Internal fixation is indicated when closed reduction has failed, when further displacement is anticipated, when closed non-operative immobilisation constitutes a risk to the patient, or when internal fixation allows earlier mobilisation, rehabilitation and earlier return to normal function. Internal fixation includes the use of transfixing wires, inter fragmentary screws, metal plates, and intra-medullary rods.
Fractures treated with closed reduction are said to have united when no mobility occurs at the fracture site. Early union is normally associated with some tenderness on stressing of the fracture whilst complete union and consolidation is said to be evident when there is no tenderness of the fracture site and stressing does not reproduce symptoms of pain. Radiographic assessment of union is made by observing the development of fracture callous and the gradual disappearance of the fracture line.
Rigid and internal fixation with internal fixation devices may reduce the amount of callus formation and because of the rigidity of the fracture immobilisation may make clinical assessment of union difficult. When fractures have been openly reduced and internally fixed the union is assessed using radiographs to demonstrate the disappearance of the fracture line.
All healing fractures must be protected against refracture by gradually permitting stresses along the fractured bone that is commensurate with the strength of that healing bone. In the lower limb, this may be undertaken as a combination of graduated weight bearing of the fractured limb and the use of external supports such as crutches, splints and braces after 6 to 8 weeks of non-weight bearing. In the upper limb, weighted activity may commence after 4–6 weeks.
Bleeding may occur from laceration of adjacent soft tissue, vascular structures or through fracture ends. Significant amounts of bleeding may occur into soft tissue depending upon the bone fracture, e.g. closed femoral fractures may loose up to 2 litres of blood into the thigh, and pelvic fractures up to 4 litres into the pelvic cavity.
Infection is a risk for all open injuries.
Some fractures extend from bone into the joint. Displacement of articular fragments must be treated by anatomic reduction to reduce the risk of post-traumatic arthritis.
Excessive bleeding or swelling into the soft tissue may induce a compartment syndrome where excessive pressures within a tissue compartment prevents adequate blood flow to that compartment. Unless this is treated expediently necrosis of soft tissue and subsequent scarring may cause loss of limb function or loss of the limb itself. The signs of a compartment syndrome are dominated by pain that is not responsive to analgesia. Increasing pain following limb surgery mandates an examination to exclude a compartment syndrome. Other signs of limb ischemia include pallor, paraesthesia, paralysis, poikylothermia, and pulselessness.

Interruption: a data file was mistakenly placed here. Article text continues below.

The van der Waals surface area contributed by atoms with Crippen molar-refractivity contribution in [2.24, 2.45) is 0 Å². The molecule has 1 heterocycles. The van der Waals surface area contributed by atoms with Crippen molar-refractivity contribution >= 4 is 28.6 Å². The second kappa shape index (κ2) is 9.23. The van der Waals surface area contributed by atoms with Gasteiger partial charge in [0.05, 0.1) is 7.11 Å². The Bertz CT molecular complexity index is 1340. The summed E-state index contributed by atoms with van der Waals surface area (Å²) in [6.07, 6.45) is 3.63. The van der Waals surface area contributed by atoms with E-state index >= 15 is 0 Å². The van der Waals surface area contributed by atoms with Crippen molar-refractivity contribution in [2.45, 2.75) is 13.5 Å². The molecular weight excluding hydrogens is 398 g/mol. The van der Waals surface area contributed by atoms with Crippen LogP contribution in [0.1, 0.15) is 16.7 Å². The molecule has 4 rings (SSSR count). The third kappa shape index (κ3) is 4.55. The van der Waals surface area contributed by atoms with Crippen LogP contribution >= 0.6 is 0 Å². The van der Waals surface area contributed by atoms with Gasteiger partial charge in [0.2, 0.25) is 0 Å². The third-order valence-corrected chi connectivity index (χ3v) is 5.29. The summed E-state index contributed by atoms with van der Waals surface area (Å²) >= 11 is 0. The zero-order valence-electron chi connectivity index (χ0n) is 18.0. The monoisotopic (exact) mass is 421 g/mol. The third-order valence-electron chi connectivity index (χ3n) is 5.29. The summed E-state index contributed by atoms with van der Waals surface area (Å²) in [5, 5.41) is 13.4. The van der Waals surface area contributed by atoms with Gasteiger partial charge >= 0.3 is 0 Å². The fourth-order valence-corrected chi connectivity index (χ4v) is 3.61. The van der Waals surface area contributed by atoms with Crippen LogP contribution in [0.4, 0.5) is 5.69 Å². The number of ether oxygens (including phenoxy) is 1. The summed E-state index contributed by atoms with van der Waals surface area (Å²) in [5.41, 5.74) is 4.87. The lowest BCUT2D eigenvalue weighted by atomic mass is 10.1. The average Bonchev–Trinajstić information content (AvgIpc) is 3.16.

Delayed union occurs when a fracture has not united in a period of time that is at least 25% longer than the expected average time for fracture union at that site. The causes of delayed union include inadequate immobilisation, infection, avascular necrosis of bone, and soft tissue interposition between fracture ends. Delayed union is assessed radiographically.
Non-union is said to have occurred when no evidence of union is seen on sequential X-rays over a six-month period of time. Non-union is associated clinically with movement or pain at the fracture site. If there is copious amounts of callus formation but without bridging of the fracture a state of hypertrophic non-union is said to exist and requires rigid internal fixation for cure. If there is no evidence of callus formation, then a state of hypotrophic non-union is said to exist and bone grafting and internal fixation is required for treatment.
Mal-union occurs when the fracture unites with a loss of anatomical alignment. Mal-union by shortening may be acceptable but angulation and rotation of the bone following union may not be acceptable and may interfere with normal function.
On removal of a plaster cast, the joints adjacent to a fractured limb require rehabilitation to prevent or treat stiffness. This involves passive and active range of motion exercises and proprioception exercises to improve the sense of balance in the recovering joint. In addition, it is important to return the strength and endurance of the muscles in the injured limb by a regime of exercises.
Limbs treated with internal fixation may undergo earlier mobilisation because the fracture is usually more stable than those treated by plaster immobilisation.